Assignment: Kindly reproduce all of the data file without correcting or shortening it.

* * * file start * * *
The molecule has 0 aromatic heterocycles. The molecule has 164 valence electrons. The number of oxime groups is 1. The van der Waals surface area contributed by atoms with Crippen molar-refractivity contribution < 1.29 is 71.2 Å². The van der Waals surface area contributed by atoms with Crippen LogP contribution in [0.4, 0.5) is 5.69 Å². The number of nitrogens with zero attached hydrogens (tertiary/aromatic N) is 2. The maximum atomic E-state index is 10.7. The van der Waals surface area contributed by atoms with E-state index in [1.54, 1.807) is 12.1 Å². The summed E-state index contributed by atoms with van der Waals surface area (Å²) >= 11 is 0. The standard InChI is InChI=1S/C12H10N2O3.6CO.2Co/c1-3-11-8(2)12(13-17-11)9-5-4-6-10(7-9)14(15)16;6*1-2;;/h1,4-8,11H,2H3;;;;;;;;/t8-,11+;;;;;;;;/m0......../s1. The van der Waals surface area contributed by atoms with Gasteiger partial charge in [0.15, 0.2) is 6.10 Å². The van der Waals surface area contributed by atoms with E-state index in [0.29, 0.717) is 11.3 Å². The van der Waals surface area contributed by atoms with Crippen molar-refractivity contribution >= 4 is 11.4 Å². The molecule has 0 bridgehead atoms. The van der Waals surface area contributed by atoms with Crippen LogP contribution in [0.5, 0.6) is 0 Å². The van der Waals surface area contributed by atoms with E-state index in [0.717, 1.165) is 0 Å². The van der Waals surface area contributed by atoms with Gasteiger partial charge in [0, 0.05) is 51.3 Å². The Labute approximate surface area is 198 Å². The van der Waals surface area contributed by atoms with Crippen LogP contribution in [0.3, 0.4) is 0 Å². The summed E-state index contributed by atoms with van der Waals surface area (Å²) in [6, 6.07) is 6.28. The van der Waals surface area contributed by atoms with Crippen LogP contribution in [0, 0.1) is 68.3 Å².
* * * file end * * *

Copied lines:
The molecule has 0 aromatic heterocycles. The molecule has 164 valence electrons. The number of oxime groups is 1. The van der Waals surface area contributed by atoms with Crippen molar-refractivity contribution < 1.29 is 71.2 Å². The van der Waals surface area contributed by atoms with Crippen LogP contribution in [0.4, 0.5) is 5.69 Å². The number of nitrogens with zero attached hydrogens (tertiary/aromatic N) is 2. The maximum atomic E-state index is 10.7. The van der Waals surface area contributed by atoms with E-state index in [1.54, 1.807) is 12.1 Å². The summed E-state index contributed by atoms with van der Waals surface area (Å²) >= 11 is 0. The standard InChI is InChI=1S/C12H10N2O3.6CO.2Co/c1-3-11-8(2)12(13-17-11)9-5-4-6-10(7-9)14(15)16;6*1-2;;/h1,4-8,11H,2H3;;;;;;;;/t8-,11+;;;;;;;;/m0......../s1. The van der Waals surface area contributed by atoms with Gasteiger partial charge in [0.15, 0.2) is 6.10 Å². The van der Waals surface area contributed by atoms with E-state index in [0.29, 0.717) is 11.3 Å². The van der Waals surface area contributed by atoms with Crippen molar-refractivity contribution >= 4 is 11.4 Å². The molecule has 0 bridgehead atoms. The van der Waals surface area contributed by atoms with Crippen LogP contribution in [0.5, 0.6) is 0 Å². The van der Waals surface area contributed by atoms with E-state index in [0.717, 1.165) is 0 Å². The van der Waals surface area contributed by atoms with Gasteiger partial charge in [0, 0.05) is 51.3 Å². The Labute approximate surface area is 198 Å². The van der Waals surface area contributed by atoms with Crippen LogP contribution in [0.3, 0.4) is 0 Å². The summed E-state index contributed by atoms with van der Waals surface area (Å²) in [6, 6.07) is 6.28. The van der Waals surface area contributed by atoms with Crippen LogP contribution in [0, 0.1) is 68.3 Å².